Two bills introduced in the House of Representatives by Rep.Richard Neal, D-MA, would dramatically expand access to workplace retirement savings plans and providefor a more muscular automatic enrollment safe harbor.

|

The Automatic Retirement Plan Act of 2017 would require privatesector employers with more than 10 employees to offer a definedcontribution plan. Employers would not be required to contribute tothe plans. Non-compliance would be subject to an excise tax.

|

Related: Morningstar calls for IRA savingsmandate

|

According to the Bureau of Labor Statistics, only half ofAmericans that work for an employer with fewer than 50 employeeshave access to a workplace savings plan; 33 percent of Americansemployed by companies with 50 to 100 workers are without access;and nearly 20 percent employed at companies with 100 to 500 workersare without access.

|

Government employers, churches, and startups would be exemptfrom the requirement.

|

Employers with up to 100 workers would have as much as $5,000 intax credits for five years to cover the cost of planadministration.

|

Related: Time is now for 401(k)MEPS

|

The bill would also pave the way for Open Multiple EmployerPlans, which would allow employers with fewer than 100 workers topool assets under one plan. Employers in open MEPs would have no fiduciary liability—thatwould be borne by the plan provider.

|

Auto-IRA programs administered at the statelevel would supersede the federal mandate, so long as statelegislation was passed before enactment of the bill.

|

Under Rep. Neal’s proposal, employees would be automaticallyenrolled at a 6 percent of salary savings rate. If workers opt-out,or reduce their deferral, then employers would be required tore-enroll participants at 6 percent after three years.

|

Related: In Vermont, lawmakers opt for MEPretirement plans

|

Deferrals would automatically escalate 1 percent annually, untilparticipants reached a 10 percent savings rate.

|

At retirement, at least half of account values would bedistributed in an annuity.

|

Temporary employees, those under 21, those without citizenship,and those already in collectively bargained retirement plans wouldnot be required to be enrolled.

|

Retirement Plan Simplification and Enhancement Act of 2017

|

Neal’s second bill would amend the existing safe harbor forautomatic enrollment by eliminating the automatic escalation cap of10 percent.

|

The Retirement Plan Simplification and Enhancement Act wouldalso create a new auto-enrollment safe harbor, raising the 3percent deferral minimum to 6 percent.

|

The minimum default level would step up annually, increasing to7 percent in the second year of enrollment, until deferral rateshit 10 percent.

|

Employers would be required to make matching contributions tomeet the safe harbor.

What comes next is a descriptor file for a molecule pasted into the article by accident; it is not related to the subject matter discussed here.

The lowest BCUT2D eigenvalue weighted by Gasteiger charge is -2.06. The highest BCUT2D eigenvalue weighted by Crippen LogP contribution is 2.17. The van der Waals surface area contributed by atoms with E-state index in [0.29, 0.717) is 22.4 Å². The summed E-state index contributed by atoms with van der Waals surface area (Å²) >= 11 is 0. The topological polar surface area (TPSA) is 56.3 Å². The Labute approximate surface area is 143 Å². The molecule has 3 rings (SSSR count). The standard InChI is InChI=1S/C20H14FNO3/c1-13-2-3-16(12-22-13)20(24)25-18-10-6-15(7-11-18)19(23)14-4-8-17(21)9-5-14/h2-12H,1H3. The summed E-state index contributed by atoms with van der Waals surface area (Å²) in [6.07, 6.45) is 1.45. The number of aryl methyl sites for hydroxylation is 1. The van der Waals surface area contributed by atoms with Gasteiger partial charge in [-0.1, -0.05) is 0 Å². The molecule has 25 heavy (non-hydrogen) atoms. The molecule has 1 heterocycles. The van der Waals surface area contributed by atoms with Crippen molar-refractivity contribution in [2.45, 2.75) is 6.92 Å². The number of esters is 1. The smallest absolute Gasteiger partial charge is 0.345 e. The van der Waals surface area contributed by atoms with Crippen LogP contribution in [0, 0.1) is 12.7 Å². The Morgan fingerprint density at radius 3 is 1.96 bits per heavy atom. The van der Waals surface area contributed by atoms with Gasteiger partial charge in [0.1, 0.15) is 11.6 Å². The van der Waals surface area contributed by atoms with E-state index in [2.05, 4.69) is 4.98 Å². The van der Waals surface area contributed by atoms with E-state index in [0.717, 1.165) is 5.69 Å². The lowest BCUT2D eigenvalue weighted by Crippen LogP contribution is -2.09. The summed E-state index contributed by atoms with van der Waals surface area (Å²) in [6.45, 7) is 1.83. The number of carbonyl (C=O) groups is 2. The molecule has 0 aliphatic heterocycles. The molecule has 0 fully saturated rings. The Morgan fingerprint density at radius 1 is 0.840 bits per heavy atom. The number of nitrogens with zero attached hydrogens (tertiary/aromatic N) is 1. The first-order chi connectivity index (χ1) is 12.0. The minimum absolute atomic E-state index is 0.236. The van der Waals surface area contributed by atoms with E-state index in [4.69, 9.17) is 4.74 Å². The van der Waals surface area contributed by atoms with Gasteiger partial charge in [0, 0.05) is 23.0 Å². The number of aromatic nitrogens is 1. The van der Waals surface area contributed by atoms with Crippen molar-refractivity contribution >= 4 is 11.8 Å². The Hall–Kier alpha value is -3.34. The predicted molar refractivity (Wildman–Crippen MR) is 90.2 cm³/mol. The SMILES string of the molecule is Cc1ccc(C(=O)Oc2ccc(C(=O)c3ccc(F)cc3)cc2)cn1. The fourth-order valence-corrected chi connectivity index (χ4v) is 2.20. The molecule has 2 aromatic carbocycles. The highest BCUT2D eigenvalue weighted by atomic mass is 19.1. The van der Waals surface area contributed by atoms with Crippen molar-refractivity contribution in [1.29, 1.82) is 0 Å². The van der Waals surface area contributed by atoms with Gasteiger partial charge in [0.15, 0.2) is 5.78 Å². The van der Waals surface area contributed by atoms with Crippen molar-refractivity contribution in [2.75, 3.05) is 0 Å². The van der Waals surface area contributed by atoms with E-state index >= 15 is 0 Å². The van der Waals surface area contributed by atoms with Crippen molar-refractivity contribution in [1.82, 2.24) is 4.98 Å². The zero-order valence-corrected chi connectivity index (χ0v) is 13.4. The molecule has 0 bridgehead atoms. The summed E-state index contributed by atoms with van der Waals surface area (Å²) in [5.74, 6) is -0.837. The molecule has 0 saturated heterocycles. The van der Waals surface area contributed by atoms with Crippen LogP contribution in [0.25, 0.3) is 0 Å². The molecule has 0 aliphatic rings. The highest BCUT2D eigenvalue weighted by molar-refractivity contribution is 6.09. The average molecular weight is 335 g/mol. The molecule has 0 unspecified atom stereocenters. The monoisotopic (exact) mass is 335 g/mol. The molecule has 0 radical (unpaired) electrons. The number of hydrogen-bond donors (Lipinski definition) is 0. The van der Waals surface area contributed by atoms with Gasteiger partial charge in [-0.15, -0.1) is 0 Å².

|

A participant’s first 1 percent deferral would have to becompletely matched by employers. The next 5 percent deferral wouldhave to be matched at 50 percent, and the next 4 percent deferralwould have to be matched at 25 percent.

|

To address the new costs for employers under the proposed safeharbor, the bill would create tax credits for plans with fewer than100 participants.

|

The bill includes a host of other provisions. One would allowcontributions to traditional IRAs after age 70½ , similar to RothIRAs. And the required minimum distribution age for 401(k) would beincreased, ultimately to age 73 by 2029. Accounts with less than$250,000 would not require RMDs.

Complete your profile to continue reading and get FREE access to BenefitsPRO, part of your ALM digital membership.

  • Critical BenefitsPRO information including cutting edge post-reform success strategies, access to educational webcasts and videos, resources from industry leaders, and informative Newsletters.
  • Exclusive discounts on ALM, BenefitsPRO magazine and BenefitsPRO.com events
  • Access to other award-winning ALM websites including ThinkAdvisor.com and Law.com
NOT FOR REPRINT

© 2024 ALM Global, LLC, All Rights Reserved. Request academic re-use from www.copyright.com. All other uses, submit a request to [email protected]. For more information visit Asset & Logo Licensing.

Nick Thornton

Nick Thornton is a financial writer covering retirement and health care issues for BenefitsPRO and ALM Media. He greatly enjoys learning from the vast minds in the legal, academic, advisory and money management communities when covering the retirement space. He's also written on international marketing trends, financial institution risk management, defense and energy issues, the restaurant industry in New York City, surfing, cigars, rum, travel, and fishing. When not writing, he's pushing into some land or water.